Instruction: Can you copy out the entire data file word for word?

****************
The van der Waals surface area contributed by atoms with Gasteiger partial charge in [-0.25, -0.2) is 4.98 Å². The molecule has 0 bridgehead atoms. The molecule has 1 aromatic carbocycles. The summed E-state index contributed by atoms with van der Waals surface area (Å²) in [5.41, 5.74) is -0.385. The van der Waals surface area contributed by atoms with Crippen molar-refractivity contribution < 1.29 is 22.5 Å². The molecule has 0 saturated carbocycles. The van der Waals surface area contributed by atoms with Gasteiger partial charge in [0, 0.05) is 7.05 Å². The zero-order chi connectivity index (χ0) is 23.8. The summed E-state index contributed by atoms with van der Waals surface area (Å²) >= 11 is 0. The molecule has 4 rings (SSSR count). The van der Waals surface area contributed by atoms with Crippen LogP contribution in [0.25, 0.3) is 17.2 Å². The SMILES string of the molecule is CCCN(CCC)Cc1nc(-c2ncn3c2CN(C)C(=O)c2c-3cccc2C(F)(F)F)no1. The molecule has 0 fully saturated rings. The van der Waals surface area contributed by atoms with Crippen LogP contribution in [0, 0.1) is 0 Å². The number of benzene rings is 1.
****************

The van der Waals surface area contributed by atoms with Gasteiger partial charge in [-0.25, -0.2) is 4.98 Å². The molecule has 0 bridgehead atoms. The molecule has 1 aromatic carbocycles. The summed E-state index contributed by atoms with van der Waals surface area (Å²) in [5.41, 5.74) is -0.385. The van der Waals surface area contributed by atoms with Crippen molar-refractivity contribution < 1.29 is 22.5 Å². The molecule has 0 saturated carbocycles. The van der Waals surface area contributed by atoms with Gasteiger partial charge in [0, 0.05) is 7.05 Å². The zero-order chi connectivity index (χ0) is 23.8. The summed E-state index contributed by atoms with van der Waals surface area (Å²) >= 11 is 0. The molecule has 4 rings (SSSR count). The van der Waals surface area contributed by atoms with Crippen LogP contribution in [0.25, 0.3) is 17.2 Å². The SMILES string of the molecule is CCCN(CCC)Cc1nc(-c2ncn3c2CN(C)C(=O)c2c-3cccc2C(F)(F)F)no1. The molecule has 0 fully saturated rings. The van der Waals surface area contributed by atoms with Crippen LogP contribution in [0, 0.1) is 0 Å². The number of benzene rings is 1.